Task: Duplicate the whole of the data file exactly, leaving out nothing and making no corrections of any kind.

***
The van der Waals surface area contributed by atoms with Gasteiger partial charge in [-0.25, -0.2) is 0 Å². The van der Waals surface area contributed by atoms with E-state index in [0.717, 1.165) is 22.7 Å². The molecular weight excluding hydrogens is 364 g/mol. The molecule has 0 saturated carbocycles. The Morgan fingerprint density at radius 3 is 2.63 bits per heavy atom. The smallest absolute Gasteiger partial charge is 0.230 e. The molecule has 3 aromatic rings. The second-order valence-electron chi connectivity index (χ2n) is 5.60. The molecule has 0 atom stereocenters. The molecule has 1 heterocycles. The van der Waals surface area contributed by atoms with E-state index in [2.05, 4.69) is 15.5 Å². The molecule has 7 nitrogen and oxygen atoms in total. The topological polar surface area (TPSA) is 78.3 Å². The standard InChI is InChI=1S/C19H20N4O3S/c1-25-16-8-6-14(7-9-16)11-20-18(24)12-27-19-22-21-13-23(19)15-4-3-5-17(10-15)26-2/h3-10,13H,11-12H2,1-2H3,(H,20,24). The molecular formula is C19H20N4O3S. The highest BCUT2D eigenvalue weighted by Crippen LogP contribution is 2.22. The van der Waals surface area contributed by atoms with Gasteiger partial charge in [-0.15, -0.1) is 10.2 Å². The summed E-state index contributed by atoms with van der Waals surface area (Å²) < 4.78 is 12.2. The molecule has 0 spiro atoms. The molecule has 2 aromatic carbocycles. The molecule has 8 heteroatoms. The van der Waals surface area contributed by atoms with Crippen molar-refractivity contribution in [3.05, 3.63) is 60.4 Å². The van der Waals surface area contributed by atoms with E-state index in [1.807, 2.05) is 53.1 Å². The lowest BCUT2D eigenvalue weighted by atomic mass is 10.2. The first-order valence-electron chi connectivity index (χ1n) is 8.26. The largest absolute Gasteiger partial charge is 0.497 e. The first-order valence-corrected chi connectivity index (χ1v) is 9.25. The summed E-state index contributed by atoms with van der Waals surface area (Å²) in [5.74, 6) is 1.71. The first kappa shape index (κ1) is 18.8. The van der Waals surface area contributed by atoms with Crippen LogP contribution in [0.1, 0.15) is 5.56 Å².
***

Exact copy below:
The van der Waals surface area contributed by atoms with Gasteiger partial charge in [-0.25, -0.2) is 0 Å². The van der Waals surface area contributed by atoms with E-state index in [0.717, 1.165) is 22.7 Å². The molecular weight excluding hydrogens is 364 g/mol. The molecule has 0 saturated carbocycles. The Morgan fingerprint density at radius 3 is 2.63 bits per heavy atom. The smallest absolute Gasteiger partial charge is 0.230 e. The molecule has 3 aromatic rings. The second-order valence-electron chi connectivity index (χ2n) is 5.60. The molecule has 0 atom stereocenters. The molecule has 1 heterocycles. The van der Waals surface area contributed by atoms with E-state index in [2.05, 4.69) is 15.5 Å². The molecule has 7 nitrogen and oxygen atoms in total. The topological polar surface area (TPSA) is 78.3 Å². The standard InChI is InChI=1S/C19H20N4O3S/c1-25-16-8-6-14(7-9-16)11-20-18(24)12-27-19-22-21-13-23(19)15-4-3-5-17(10-15)26-2/h3-10,13H,11-12H2,1-2H3,(H,20,24). The molecular formula is C19H20N4O3S. The highest BCUT2D eigenvalue weighted by Crippen LogP contribution is 2.22. The van der Waals surface area contributed by atoms with Gasteiger partial charge in [-0.15, -0.1) is 10.2 Å². The summed E-state index contributed by atoms with van der Waals surface area (Å²) < 4.78 is 12.2. The molecule has 0 spiro atoms. The molecule has 2 aromatic carbocycles. The molecule has 8 heteroatoms. The van der Waals surface area contributed by atoms with Crippen molar-refractivity contribution in [3.05, 3.63) is 60.4 Å². The van der Waals surface area contributed by atoms with E-state index in [1.807, 2.05) is 53.1 Å². The lowest BCUT2D eigenvalue weighted by atomic mass is 10.2. The first-order valence-electron chi connectivity index (χ1n) is 8.26. The largest absolute Gasteiger partial charge is 0.497 e. The first-order valence-corrected chi connectivity index (χ1v) is 9.25. The summed E-state index contributed by atoms with van der Waals surface area (Å²) in [5.74, 6) is 1.71. The first kappa shape index (κ1) is 18.8. The van der Waals surface area contributed by atoms with Crippen LogP contribution in [0.1, 0.15) is 5.56 Å².